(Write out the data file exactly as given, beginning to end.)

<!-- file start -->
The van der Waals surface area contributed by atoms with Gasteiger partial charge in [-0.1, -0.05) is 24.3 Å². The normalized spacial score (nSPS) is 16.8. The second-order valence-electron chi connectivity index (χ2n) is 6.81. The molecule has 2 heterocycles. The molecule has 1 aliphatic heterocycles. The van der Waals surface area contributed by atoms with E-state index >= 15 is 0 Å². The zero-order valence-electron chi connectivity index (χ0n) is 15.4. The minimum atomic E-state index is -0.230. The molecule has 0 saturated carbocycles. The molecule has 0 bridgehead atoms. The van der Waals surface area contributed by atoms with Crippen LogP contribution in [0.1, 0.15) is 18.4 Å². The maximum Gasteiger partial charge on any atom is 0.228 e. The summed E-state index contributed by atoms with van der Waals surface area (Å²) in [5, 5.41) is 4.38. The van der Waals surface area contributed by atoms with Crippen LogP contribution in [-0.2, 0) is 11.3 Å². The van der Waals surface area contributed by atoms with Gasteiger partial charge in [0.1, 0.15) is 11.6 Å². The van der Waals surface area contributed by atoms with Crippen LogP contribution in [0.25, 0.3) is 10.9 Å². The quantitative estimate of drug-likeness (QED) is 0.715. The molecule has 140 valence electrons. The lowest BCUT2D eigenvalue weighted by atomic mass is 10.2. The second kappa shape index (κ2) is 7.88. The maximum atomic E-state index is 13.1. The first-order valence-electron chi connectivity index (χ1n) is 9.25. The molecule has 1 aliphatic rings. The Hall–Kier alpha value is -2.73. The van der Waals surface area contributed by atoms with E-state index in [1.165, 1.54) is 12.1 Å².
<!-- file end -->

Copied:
The van der Waals surface area contributed by atoms with Gasteiger partial charge in [-0.1, -0.05) is 24.3 Å². The normalized spacial score (nSPS) is 16.8. The second-order valence-electron chi connectivity index (χ2n) is 6.81. The molecule has 2 heterocycles. The molecule has 1 aliphatic heterocycles. The van der Waals surface area contributed by atoms with E-state index >= 15 is 0 Å². The zero-order valence-electron chi connectivity index (χ0n) is 15.4. The minimum atomic E-state index is -0.230. The molecule has 0 saturated carbocycles. The molecule has 0 bridgehead atoms. The van der Waals surface area contributed by atoms with Crippen LogP contribution in [0.1, 0.15) is 18.4 Å². The maximum Gasteiger partial charge on any atom is 0.228 e. The summed E-state index contributed by atoms with van der Waals surface area (Å²) in [5, 5.41) is 4.38. The van der Waals surface area contributed by atoms with Crippen LogP contribution in [-0.2, 0) is 11.3 Å². The van der Waals surface area contributed by atoms with Gasteiger partial charge in [0.1, 0.15) is 11.6 Å². The van der Waals surface area contributed by atoms with Crippen LogP contribution in [0.25, 0.3) is 10.9 Å². The quantitative estimate of drug-likeness (QED) is 0.715. The molecule has 140 valence electrons. The lowest BCUT2D eigenvalue weighted by atomic mass is 10.2. The second kappa shape index (κ2) is 7.88. The maximum atomic E-state index is 13.1. The first-order valence-electron chi connectivity index (χ1n) is 9.25. The molecule has 1 aliphatic rings. The Hall–Kier alpha value is -2.73. The van der Waals surface area contributed by atoms with E-state index in [1.165, 1.54) is 12.1 Å².